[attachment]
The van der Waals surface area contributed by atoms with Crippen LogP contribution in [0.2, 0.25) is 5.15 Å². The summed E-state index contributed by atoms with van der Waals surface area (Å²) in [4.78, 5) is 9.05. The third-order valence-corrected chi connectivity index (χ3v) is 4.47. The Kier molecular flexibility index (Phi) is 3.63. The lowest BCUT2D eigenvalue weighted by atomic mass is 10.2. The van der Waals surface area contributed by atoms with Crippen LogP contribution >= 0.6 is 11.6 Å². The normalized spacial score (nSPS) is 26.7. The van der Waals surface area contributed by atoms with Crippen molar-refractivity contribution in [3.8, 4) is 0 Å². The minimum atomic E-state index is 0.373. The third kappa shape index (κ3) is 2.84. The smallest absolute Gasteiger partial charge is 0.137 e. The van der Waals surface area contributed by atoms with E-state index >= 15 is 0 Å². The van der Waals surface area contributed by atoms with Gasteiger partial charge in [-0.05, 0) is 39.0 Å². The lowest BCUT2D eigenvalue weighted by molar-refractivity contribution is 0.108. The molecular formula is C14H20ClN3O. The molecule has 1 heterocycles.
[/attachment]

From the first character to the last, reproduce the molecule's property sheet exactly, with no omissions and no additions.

The van der Waals surface area contributed by atoms with Crippen LogP contribution in [0.2, 0.25) is 5.15 Å². The summed E-state index contributed by atoms with van der Waals surface area (Å²) in [4.78, 5) is 9.05. The third-order valence-corrected chi connectivity index (χ3v) is 4.47. The Kier molecular flexibility index (Phi) is 3.63. The lowest BCUT2D eigenvalue weighted by atomic mass is 10.2. The van der Waals surface area contributed by atoms with Crippen LogP contribution >= 0.6 is 11.6 Å². The normalized spacial score (nSPS) is 26.7. The van der Waals surface area contributed by atoms with Crippen molar-refractivity contribution in [3.8, 4) is 0 Å². The minimum atomic E-state index is 0.373. The third kappa shape index (κ3) is 2.84. The smallest absolute Gasteiger partial charge is 0.137 e. The van der Waals surface area contributed by atoms with E-state index >= 15 is 0 Å². The van der Waals surface area contributed by atoms with Gasteiger partial charge in [-0.05, 0) is 39.0 Å². The lowest BCUT2D eigenvalue weighted by molar-refractivity contribution is 0.108. The molecular formula is C14H20ClN3O. The molecule has 1 heterocycles.